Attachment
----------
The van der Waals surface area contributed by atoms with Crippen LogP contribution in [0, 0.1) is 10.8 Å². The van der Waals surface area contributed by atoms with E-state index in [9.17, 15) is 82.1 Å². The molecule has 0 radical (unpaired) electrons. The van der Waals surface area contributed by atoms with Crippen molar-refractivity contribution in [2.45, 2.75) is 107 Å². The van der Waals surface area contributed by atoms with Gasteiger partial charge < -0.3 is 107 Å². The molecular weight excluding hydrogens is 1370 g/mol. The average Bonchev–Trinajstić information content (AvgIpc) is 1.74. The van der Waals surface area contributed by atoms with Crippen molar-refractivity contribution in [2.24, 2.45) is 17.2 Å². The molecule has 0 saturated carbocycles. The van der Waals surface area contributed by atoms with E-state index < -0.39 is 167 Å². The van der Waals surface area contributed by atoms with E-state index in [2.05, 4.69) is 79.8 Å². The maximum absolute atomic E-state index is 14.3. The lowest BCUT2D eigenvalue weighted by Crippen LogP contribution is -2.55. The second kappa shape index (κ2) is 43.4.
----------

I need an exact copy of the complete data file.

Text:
The van der Waals surface area contributed by atoms with Crippen LogP contribution in [0, 0.1) is 10.8 Å². The van der Waals surface area contributed by atoms with E-state index in [9.17, 15) is 82.1 Å². The molecule has 0 radical (unpaired) electrons. The van der Waals surface area contributed by atoms with Crippen molar-refractivity contribution in [2.45, 2.75) is 107 Å². The van der Waals surface area contributed by atoms with Gasteiger partial charge < -0.3 is 107 Å². The molecular weight excluding hydrogens is 1370 g/mol. The average Bonchev–Trinajstić information content (AvgIpc) is 1.74. The van der Waals surface area contributed by atoms with Crippen molar-refractivity contribution in [2.24, 2.45) is 17.2 Å². The molecule has 0 saturated carbocycles. The van der Waals surface area contributed by atoms with E-state index < -0.39 is 167 Å². The van der Waals surface area contributed by atoms with E-state index in [2.05, 4.69) is 79.8 Å². The maximum absolute atomic E-state index is 14.3. The lowest BCUT2D eigenvalue weighted by Crippen LogP contribution is -2.55. The second kappa shape index (κ2) is 43.4.